Friday, March 16, 2007

Artificial Intellegence

Do you trust the machine? An intriguing story at Wired tells of a web service providing bankruptcy paperwork.

A web-based "expert system" that helped users prepare bankruptcy filings for a fee made too many decisions to be considered a clerical tool, an appeals court said last week, ruling that the software was effectively practicing law without a license.

First I laughed, but this has huge implications for not-too-distant future technology.

Reynoso entered his personal information, debts, income, assets and other data into a series of dialog boxes, and the program generated a complete set of bankruptcy forms, including an affidavit for Reynoso to sign claiming he'd done all the legal research on his own.

Fair enough! He did do the research - in a manner of speaking. If he had done his research in books he would still be taking the word of the authors. If he printed pages from the web he could be said to be "doing his own research". The affidavit was an attempt (albeit a failure in this case) to make the user take responsibility for the results.

The problem here arose because of an error in the paperwork and the affidavit was apparently inadequate. But this is very early days, software will improve. Some legal advice is fairly simple and a reasonable short term target for AI software. The same can be said for financial advice.

If I need to decide whether a certain level of mortgage is manageable, or whether to pursue a libel case, there are undoubtedly some rules-of-thumb. Answering a few questions ought to give me some guidance.
Proposed mortgage in described circumstances constitutes: Extreme Risk!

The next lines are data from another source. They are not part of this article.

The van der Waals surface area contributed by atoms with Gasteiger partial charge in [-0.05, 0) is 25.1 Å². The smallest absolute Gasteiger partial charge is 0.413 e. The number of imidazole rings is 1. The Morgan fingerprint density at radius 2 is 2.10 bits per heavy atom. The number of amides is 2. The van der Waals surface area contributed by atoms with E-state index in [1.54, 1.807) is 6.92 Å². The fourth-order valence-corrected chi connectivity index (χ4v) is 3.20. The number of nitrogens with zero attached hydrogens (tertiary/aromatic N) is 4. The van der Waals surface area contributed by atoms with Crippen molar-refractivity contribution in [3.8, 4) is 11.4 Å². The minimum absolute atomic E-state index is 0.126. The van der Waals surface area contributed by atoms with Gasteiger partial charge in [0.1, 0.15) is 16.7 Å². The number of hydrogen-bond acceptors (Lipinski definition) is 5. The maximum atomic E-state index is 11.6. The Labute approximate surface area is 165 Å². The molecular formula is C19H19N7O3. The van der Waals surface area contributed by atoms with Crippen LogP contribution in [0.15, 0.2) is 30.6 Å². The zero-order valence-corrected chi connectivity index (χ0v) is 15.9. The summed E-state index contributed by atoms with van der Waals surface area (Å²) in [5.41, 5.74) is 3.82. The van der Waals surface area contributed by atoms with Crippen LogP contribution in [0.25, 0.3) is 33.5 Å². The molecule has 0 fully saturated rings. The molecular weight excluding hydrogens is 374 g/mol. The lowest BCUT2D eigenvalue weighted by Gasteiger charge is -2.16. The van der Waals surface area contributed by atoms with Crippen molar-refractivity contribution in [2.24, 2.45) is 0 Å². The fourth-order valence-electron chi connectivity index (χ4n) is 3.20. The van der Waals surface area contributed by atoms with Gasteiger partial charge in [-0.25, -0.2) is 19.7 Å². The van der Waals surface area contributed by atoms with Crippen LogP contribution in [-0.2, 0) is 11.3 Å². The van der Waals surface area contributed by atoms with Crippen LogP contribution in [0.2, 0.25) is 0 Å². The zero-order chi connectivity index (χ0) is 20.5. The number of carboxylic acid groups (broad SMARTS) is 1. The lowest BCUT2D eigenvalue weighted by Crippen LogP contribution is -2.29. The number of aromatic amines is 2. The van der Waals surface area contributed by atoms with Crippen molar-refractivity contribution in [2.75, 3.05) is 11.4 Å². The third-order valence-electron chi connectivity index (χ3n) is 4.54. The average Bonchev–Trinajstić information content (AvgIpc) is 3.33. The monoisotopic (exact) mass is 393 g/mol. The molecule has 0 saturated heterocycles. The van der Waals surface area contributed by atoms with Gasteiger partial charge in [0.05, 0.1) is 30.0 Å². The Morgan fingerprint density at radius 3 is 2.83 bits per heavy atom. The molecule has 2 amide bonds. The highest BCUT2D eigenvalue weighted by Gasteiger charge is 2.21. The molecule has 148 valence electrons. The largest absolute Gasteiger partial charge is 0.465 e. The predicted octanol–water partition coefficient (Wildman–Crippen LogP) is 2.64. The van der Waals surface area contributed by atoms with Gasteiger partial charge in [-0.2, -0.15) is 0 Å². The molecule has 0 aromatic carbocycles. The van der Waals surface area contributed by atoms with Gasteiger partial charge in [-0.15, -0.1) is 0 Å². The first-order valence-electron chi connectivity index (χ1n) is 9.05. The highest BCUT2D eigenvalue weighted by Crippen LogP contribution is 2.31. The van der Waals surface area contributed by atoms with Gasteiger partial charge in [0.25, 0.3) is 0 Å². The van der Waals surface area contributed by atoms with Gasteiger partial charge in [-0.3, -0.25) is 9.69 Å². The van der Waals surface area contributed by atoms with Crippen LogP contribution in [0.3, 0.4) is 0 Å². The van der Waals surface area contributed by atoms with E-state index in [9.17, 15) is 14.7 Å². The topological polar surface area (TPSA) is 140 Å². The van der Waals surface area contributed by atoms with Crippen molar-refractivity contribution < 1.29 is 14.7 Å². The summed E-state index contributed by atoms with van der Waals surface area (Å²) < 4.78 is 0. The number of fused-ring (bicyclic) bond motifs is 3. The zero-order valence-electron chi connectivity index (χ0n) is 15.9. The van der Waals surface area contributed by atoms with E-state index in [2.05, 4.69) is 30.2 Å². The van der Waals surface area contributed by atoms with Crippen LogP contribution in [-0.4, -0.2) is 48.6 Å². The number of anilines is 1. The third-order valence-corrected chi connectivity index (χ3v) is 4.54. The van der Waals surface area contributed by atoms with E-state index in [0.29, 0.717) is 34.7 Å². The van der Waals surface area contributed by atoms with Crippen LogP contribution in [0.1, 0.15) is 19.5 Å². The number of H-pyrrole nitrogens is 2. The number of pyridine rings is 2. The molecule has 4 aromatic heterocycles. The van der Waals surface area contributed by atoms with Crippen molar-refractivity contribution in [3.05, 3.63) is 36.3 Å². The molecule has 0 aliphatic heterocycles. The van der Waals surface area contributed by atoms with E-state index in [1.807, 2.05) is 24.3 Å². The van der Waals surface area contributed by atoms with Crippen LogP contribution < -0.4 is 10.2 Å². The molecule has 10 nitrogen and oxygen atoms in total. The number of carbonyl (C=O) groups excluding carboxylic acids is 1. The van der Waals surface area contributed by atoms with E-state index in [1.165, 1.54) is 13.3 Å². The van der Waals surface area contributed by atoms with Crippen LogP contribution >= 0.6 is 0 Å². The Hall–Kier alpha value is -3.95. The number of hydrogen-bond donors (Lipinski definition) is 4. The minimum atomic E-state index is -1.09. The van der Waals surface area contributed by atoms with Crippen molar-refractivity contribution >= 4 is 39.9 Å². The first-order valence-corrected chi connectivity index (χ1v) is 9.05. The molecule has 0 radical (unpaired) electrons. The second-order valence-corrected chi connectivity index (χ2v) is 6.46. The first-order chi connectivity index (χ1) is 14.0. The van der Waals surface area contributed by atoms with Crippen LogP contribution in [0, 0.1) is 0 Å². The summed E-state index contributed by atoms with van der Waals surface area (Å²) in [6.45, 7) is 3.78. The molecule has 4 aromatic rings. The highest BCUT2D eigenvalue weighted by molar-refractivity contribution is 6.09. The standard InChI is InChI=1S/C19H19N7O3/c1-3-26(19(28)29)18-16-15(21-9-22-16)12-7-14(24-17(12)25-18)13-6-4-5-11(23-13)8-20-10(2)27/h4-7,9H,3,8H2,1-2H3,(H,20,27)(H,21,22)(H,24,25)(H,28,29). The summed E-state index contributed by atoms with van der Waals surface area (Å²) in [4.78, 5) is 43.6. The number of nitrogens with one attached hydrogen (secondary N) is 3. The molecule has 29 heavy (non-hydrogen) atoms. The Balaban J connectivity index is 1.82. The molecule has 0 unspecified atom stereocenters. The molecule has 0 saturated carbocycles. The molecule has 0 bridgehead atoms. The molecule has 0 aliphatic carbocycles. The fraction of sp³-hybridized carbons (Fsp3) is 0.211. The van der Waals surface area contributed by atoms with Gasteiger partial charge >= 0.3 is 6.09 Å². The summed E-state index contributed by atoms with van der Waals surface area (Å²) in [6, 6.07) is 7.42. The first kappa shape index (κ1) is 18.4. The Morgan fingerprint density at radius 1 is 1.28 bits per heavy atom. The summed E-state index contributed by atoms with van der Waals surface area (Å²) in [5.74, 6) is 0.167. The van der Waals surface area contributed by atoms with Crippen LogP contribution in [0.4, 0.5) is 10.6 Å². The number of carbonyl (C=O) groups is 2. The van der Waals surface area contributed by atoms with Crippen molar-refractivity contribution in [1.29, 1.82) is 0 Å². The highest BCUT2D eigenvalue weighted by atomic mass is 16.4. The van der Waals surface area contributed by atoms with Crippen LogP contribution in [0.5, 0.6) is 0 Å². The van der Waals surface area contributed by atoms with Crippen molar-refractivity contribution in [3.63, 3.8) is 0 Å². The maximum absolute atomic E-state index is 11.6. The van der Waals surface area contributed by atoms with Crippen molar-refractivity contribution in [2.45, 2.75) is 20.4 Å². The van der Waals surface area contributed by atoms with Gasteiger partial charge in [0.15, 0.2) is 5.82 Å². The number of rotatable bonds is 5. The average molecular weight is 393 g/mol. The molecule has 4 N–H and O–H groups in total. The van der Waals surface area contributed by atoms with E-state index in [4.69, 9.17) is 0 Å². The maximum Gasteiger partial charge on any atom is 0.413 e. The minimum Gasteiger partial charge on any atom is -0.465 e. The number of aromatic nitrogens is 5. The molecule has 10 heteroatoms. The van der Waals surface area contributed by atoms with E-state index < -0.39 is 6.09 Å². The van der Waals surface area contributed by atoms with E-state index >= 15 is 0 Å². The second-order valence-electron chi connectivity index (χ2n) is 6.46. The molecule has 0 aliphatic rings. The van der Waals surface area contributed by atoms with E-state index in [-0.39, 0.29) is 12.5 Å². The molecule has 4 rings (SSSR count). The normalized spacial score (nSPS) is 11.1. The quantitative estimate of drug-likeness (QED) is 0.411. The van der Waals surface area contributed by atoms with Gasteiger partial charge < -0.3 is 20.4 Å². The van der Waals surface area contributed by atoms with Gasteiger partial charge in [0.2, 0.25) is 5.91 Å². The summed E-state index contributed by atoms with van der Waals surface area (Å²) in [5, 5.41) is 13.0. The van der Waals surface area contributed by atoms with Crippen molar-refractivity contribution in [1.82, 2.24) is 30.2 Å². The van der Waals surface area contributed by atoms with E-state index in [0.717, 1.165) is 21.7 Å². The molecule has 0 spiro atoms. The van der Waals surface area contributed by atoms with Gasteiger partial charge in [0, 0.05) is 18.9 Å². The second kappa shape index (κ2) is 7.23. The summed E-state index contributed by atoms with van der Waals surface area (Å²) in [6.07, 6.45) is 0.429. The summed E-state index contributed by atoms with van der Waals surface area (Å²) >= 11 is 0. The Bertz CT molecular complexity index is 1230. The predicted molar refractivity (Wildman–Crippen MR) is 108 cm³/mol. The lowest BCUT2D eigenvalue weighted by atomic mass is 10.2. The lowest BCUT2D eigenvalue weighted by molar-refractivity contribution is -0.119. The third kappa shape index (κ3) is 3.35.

Consider 20% reduction in mortgage level for Moderate Risk.
Libel case success probability: 30%
Libel case failure probability: 70%

Now if I'm choosing between paying £150 for 5 minutes with a lawyer looking down his nose at my small-beer proposal, or paying £5 for consultancy from software that can trawl a database of a million similar cases, the software sounds like a good start. Sure the software can miss things, but so could the expensive lawyer.

A little further down the road - how long before NHS Direct uses some Artificial Intelligence triage? Of course there will be an outcry when it's first suggested, but it will come.

And I think people will want it. How many of us have already walked into the GP's surgery with a fist full of printed web pages filled with possible diagnoses and courses of treatment. We may have used a search engine to find page. Soon we may try a medical search engine - perhaps a search on a symptom database. Perhaps we'll select a category, narrow down the search, answer a couple of questions and view a list of probable conditions. Then who did the research?

Who will take professional responsibility for recommendations made by this software? In the bankruptcy case, the web site maintainer is held responsible. He was ordered to withdraw the service and pay back the fees. This seems straight-forward at first. But web technology isn't bound like that. The site (or something similar) will pop up again, perhaps hosted in a less regulated country. Ultimately, the user will be responsible for the advice he follows.

And what happens when the software is sophisticated enough to amend itself, or to update it's own research database? Then the software will write new software - a generation removed from human authors!

Science fiction authors have been thinking about this for decades. We'd better all start thinking about it. It's here.

1 comment:

Anonymous said...

There was an article last year about a university study in which Google searches were compared to doctors recommendations, the results, Google was 80% more accurate than your average GP...

To be fair to the GPs, they only have their experience, training and memory to go on. Google has access to almost everything ever printed on about each disease.